Georgina: Absolutely. I’d be delighted. So our courses are all online as Ben said. Basically we help people improve their English pronunciation and we really help you to become much more aware and understand English pronunciation. Because most people have not been taught proper English pronunciation at school. So we really find that people grow in confidence at having a really good understanding of English pronunciation, terminology, and vocabulary, and the rules. And also, being able to hear their own errors and everything.
Our courses are 13 weeks long. And we have different courses for speakers of different languages. And we…. Basically what happens is we give you access to lessons, we give you a recommended time table, and you can take your lessons any time online, and you can repeat lessons if you want. And we have lessons on all the areas of pronunciation that you need to improve for clearer English.
Ben: For your specific… Sorry to interrupt but that would be for your specific nationality. Each course is tailored to your origin, to where you are from, yeah?
Georgina: Exactly. Exactly. So we have so many. We have ones for Mandarin speakers for example, which is very different to our course for Russian speakers for example. And that’s really important when you’re working on your pronunciation and receiving English pronunciation training. Is that it is tailored. We give loads and loads of practice. So we give you audio files, notes, and lots of listen and repeat practice with the videos as well.
Really, our aim is to help you understand the what, why, and the how, of your English pronunciation. So what it is that you’re doing wrong? Why it’s important? And then how to achieve good change with it? And I do urge people not to start working on your pronunciation a month before IELTS exam.
I do think starting 3 or 4 months ahead is really… Because it does take time for you to learn to hear the things that you need to change and to hear what you’re aiming for as well.
So our course really gives people detailed, step-by-step teaching via video, to help you understand your problems and how to fix them. Each course includes over 20 hours video and audio training, and you’ll correct over a thousand words and you’ll practice these in words and helpful phrases as well. People really find that the course improves not just the speech clarity, but really improves their listening skills and their vocabulary and their expression, and their confidence too.
Ben: Excellent. Right. I just have another question. You said it’s 13 weeks long, yeah?
Georgina: That’s right.
Ben: And how many hours a week would that include of study?
Georgina: So minimum we recommend that people do at least 1 hour of video training each week. But it was lots more. As I’ve said the course includes over 20 hours of video and audio training. So there is more. That would be a minimum. And we do recommend that people do a minimum of 15 minutes practice with the audio files everyday. Okay? So we do recommend some daily practice there. And we give you lots of ideas for practice too, about how you can practice in your everyday life, not just with the audio files that we give you.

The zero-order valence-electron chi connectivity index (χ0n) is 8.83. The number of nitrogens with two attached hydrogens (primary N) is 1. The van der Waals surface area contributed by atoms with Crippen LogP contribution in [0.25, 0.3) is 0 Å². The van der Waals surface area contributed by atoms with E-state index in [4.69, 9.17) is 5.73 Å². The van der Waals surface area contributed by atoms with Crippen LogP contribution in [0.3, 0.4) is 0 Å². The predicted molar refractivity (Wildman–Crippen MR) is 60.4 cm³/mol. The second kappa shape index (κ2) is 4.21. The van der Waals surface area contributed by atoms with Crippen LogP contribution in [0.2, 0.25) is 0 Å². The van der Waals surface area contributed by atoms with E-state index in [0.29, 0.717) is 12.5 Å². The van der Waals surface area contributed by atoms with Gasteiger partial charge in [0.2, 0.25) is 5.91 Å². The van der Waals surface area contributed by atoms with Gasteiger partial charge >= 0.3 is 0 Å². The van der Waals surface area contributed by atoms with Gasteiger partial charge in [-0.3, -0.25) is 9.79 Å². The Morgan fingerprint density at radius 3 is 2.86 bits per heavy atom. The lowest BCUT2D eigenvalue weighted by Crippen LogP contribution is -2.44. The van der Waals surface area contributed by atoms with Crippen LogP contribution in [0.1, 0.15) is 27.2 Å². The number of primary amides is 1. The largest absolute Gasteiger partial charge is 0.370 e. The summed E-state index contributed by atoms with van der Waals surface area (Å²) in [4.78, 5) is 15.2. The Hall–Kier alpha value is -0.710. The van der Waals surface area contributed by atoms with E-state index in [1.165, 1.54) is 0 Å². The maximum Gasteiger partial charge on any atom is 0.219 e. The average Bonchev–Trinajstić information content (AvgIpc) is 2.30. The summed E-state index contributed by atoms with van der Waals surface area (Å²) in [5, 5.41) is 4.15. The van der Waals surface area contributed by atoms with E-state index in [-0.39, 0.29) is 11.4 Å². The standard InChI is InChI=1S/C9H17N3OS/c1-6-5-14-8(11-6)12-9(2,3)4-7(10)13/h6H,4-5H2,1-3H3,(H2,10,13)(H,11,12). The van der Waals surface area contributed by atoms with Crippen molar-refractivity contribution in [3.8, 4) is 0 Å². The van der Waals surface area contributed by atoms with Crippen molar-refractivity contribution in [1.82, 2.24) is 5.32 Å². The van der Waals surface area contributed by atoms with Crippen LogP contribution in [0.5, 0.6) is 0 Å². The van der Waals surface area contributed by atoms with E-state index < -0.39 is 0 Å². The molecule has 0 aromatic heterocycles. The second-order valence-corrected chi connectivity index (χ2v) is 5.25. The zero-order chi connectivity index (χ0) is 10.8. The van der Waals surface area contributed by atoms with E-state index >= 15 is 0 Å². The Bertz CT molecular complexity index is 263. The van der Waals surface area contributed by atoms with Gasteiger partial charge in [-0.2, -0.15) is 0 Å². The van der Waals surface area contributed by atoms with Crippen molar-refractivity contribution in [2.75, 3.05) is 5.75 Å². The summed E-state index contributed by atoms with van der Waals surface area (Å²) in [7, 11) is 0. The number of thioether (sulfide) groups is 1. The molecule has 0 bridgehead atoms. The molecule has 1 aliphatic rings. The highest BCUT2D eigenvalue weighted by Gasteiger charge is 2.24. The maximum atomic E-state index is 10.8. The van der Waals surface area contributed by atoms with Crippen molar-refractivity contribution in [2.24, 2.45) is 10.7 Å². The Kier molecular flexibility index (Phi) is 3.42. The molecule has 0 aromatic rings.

Yes, so there’s loads of tips as well. And people find that even after their 3-month course is finished they have hours and hours of audio files to continue their practice with. And I’ve got students who did the course many years ago who still use their audio files for regular practice to revise and continue to improve.
Ben: Right. That’s interesting. And you said there’s loads of practical tips for students to practice their English outside of the course. Could you just share one of those if that’s alright? And then we’re almost finished.
Georgina: No problem. So that would be something like… You know, a lot of people say that they watch movies and things to practice their English. What I would recommend is that you watch 5 or 10 minutes, pause the video, and then basically tell the story of what just happened, in your own words. So if you were turning a listening exercise and comprehension exercise into a speaking exercise. So that would just be a really quick little tip that we give to students. There’s lots of ways to… Lots of ideas for making the job between practicing in a structured… Practice exercise to using your speech sounds in your everyday speaking.
Ben: Yeah. That’s good. I like that exercise. And 2 students can do it together as well or they can do it with a teachers, and yeah, they can put all the things they just learned especially in this interview. They can start describing what happened. But slower, checking their pronunciation, even recording it if they were really determined and enthusiastic.
Georgina: Absolutely. That would be great.
Ben: Do you have anything… Ah, yes. Tell us where the website is, please.
Georgina:. Yes. The website is starpronunciation.com. So that is “star” as in the star that is in the sky, and make sure you don’t spell pronunciation wrong. There’s lots of people out there who say “pro noun cia tion” which is not quite correct. It’s “pronun,” “pronunciation.” So the website is www.starpronunciation.com.
And we do have 5 free video tips which we’d love you to sign up to. It’s a really great starting point for people who are wanting to start to think about these areas and start to improve their English pronunciation and speech clarity. So you can do that at our website. Sign up for the 5 free tips. And email me any time if you have any questions.